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An Analysis of Late Pleistocene Hominin Population Dynamics in Europe Using Ecological Niche Modeling Methods
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This dissertation addresses questions concerning the patterns of population dynamics between Late Neandertals and early modern humans (EMHs) during the Late Pleistocene of Europe and the fluctuation of those patterns over time. Proposed models of Neandertal extinction and EMH expansion hypothesize certain patterns of behavioral responses to fluctuating climate and possible biogeographic features, such as the hypothesized Ebro River Frontier (EFM). Analyses designed to illuminate these potential patterns and test the presence of proposed biogeographic frontiers were conducted using the Genetic Algorithm for Rule-Set Prediction (GARP), originally designed for ecological research to model the geographic extent of suitable habitat associated with samples of presence-points and make well-informed hypotheses about the fundamental niche parameters of a species. Three different paleoenvironmental reconstructions that shortly precede Neandertal extinction were used in this study to model the possible change in these patterns over time centered on Heinrich Event 4 (H4): 1) the Pre-H4 (43.3-40.2 ky cal BP), 2) the H4 (40.2-38.6 ky cal BP), and 3) the Post-H4 (38.6-36.5 ky cal BP). For the time period of each reconstruction, multiple experiments were run with different samples of locations absolutely dated to each time period designed to capture Neandertal and EMH presence. These samples move from more theoretically conservative groups of morphologically diagnostic fossil hominin remains to those which included Middle Paleolithic (MP) and Upper Paleolithic (UP) sites. The resulting consensus prediction models were statistically validated with a combination of Pearson’s p-value, cumulative binomial probabilities, and Partial-ROC analyses. The results of this dissertation indicated that Neandertals and EMHs display different behavioral responses to the H4. Neandertal suitable habitat contracts during the H4 and is thereafter confined to southern Europe. The total area predicted for Neandertals does not reach its Pre-H4 levels again. EMH suitable habitat does not show the same southern confinement. The total area predicted for EMHs remains steady throughout the H4, a short glacial period, and increases during the Post-H4. The geographic overlap for Neandertal and EMH suitable habitat is the most extensive during the Pre-H4. Despite similar niches, Neandertals and EMHs display different behavioral responses to climatic fluctuations.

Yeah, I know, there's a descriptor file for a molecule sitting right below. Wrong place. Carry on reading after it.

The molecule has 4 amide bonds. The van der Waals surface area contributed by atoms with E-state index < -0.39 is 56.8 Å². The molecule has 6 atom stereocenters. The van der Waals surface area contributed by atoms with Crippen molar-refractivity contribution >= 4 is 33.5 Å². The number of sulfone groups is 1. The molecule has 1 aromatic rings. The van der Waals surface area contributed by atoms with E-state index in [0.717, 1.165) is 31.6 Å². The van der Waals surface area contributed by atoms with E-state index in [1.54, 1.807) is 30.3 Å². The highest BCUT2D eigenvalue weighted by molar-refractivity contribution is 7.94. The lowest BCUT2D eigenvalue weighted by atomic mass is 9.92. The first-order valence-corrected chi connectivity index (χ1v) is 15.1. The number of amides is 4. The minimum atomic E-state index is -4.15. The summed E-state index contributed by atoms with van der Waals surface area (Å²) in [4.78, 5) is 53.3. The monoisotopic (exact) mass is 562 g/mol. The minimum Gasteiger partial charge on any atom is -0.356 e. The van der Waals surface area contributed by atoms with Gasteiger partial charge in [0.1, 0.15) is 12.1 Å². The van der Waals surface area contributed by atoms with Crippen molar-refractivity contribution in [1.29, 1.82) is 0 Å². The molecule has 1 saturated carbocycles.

Early Modern Humans
Ecological Niche Modeling
Bible, Rachael Cloud (2016). An Analysis of Late Pleistocene Hominin Population Dynamics in Europe Using Ecological Niche Modeling Methods. Doctoral dissertation, Texas A & M University. Available electronically from